Emerging COVID-19 cluster in Marystown made up mostly of students under 12, says Fitzgerald – .

0
16
Emerging COVID-19 cluster in Marystown made up mostly of students under 12, says Fitzgerald – .


Chief Medical Officer of Health Dr. Janice Fitzgerald is encouraging young adults in Newfoundland and Labrador to get vaccinated against COVID-19. (Government of Newfoundland and Labrador)

Newfoundland and Labrador is reporting 30 new cases of COVID-19, all but three in the eastern health region of the province, where there is a growing cluster in the Marystown area.

Twenty-two of the new cases are people under the age of 20, Dr Janice Fitzgerald, the province’s chief medical officer of health, said in a surprise coronavirus briefing on Friday afternoon. All are contacts from a previous case, she said.

“I wish I had been here with better news on this beautiful Friday afternoon,” said Fitzgerald, who noted an outbreak at Sacred Heart Academy in Marystown, on the Burin Peninsula.

“We now have 25 cases in the region, 22 of them under 12 and mostly of school age. “

On Thursday, the Anglophone school district of Newfoundland and Labrador suspended classes at the school. In a note to families, the district said this was “due to an increase in COVID-19 cases linked to the school community.”

The Académie du Sacré-Coeur has approximately 380 students from kindergarten to grade 7. The NLESD said in its memo that online learning will begin on Monday. Fitzgerald said 21 students were infected across all classes.

“We do not know the source of the epidemic. However, as with all outbreaks, public health officials are working diligently on investigation and contact tracing, ”said Fitzgerald.

Following the outbreak, Fitzgerald said several communities on the Burin Peninsula will go to Alert Level 3 at midnight.

Alert Level 3 means that new public health restrictions will be in place for affected communities. Households can mingle with up to 10 close and consistent contacts. Official gatherings are limited to a maximum of 20 people.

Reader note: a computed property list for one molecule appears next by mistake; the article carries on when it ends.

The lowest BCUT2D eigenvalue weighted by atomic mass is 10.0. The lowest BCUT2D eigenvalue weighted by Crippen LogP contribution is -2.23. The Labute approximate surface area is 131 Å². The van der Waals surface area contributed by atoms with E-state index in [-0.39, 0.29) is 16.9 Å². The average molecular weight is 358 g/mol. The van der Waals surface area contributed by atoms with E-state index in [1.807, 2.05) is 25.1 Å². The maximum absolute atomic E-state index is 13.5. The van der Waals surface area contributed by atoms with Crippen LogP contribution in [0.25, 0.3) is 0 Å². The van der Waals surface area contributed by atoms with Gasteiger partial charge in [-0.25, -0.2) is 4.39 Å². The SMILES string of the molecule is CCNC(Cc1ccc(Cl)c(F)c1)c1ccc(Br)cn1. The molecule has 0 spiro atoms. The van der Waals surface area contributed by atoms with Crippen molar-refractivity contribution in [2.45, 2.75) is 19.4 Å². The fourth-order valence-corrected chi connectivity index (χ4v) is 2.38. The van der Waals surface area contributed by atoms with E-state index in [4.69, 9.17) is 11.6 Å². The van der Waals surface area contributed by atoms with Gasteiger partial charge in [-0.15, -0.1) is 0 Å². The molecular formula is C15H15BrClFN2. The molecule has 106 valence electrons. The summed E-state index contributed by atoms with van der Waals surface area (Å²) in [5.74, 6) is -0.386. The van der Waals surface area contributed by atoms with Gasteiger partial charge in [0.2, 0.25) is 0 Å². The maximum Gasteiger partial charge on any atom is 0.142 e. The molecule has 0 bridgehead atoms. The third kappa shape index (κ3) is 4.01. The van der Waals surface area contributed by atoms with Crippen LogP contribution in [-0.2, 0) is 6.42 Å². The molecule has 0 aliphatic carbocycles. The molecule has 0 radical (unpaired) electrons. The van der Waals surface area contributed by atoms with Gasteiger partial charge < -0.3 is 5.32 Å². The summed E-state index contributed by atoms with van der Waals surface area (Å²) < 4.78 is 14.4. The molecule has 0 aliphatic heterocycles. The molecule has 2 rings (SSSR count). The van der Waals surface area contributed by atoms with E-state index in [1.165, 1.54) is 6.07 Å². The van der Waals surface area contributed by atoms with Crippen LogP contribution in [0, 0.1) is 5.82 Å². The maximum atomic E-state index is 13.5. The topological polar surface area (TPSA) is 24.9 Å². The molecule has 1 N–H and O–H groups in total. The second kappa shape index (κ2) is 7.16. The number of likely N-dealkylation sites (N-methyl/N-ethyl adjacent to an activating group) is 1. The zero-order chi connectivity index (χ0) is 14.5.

Watch the full update from October 22:

Fitzgerald said the affected area stretches from Red Harbor in the south to Epworth and Great Salmonier and includes Jean de Baie, Spanish Room, Rock Harbor, Marystown, Beau Bois, Fox Cove-Mortier, Burin, Lewin’s Cove, Frenchman’s Cove and Garnish.

The other three cases are in central Newfoundland. All are contacts from a previous case.

Newfoundland and Labrador also scored 14 new recoveries on Friday. There are now 62 active cases in Newfoundland and Labrador, the first time in about two and a half weeks that the number of cases in the province has increased. Four people are hospitalized.

Friday’s press conference comes the same day the province’s vaccination passport goes into effect, requiring anyone visiting non-essential businesses or using non-essential services to be fully vaccinated or be granted medical exemption.

Vaccine surge

Fitzgerald said public health is advising against non-essential travel from the Burin Peninsula to other parts of the province until the extent of the outbreak is determined.

She said vaccination rates for the Burin Peninsula are “good enough” for people over 50, but are lower in younger age groups. Only 67% of people in their 20s in the region are fully vaccinated, she said.

“We need all eligible young adults across the province to receive the COVID vaccine, to protect you, your family and those who cannot be vaccinated, such as children under 12,” said Fitzgerald.

“Clinics are available across the province, so take the time to get vaccinated. “

Fitzgerald said about 83% of the eligible population on the Burin Peninsula is fully vaccinated, with about 97% of those 70 years old having received two injections. About 78 percent of people aged 12 to 19 are fully immunized.

Fitzgerald said the province is considering using rapid tests for schools, but added that it needs to be careful when using rapid tests for asymptomatic people may not give “the best bang for the buck.”

“But definitely looking at how we use it in symptomatic people,” she said.

“I don’t know if it would have made a difference in this case. It’s still very early in the investigation, but I know the initial case we learned about it very quickly. “

Read more about CBC Newfoundland and Labrador



LEAVE A REPLY

Please enter your comment!
Please enter your name here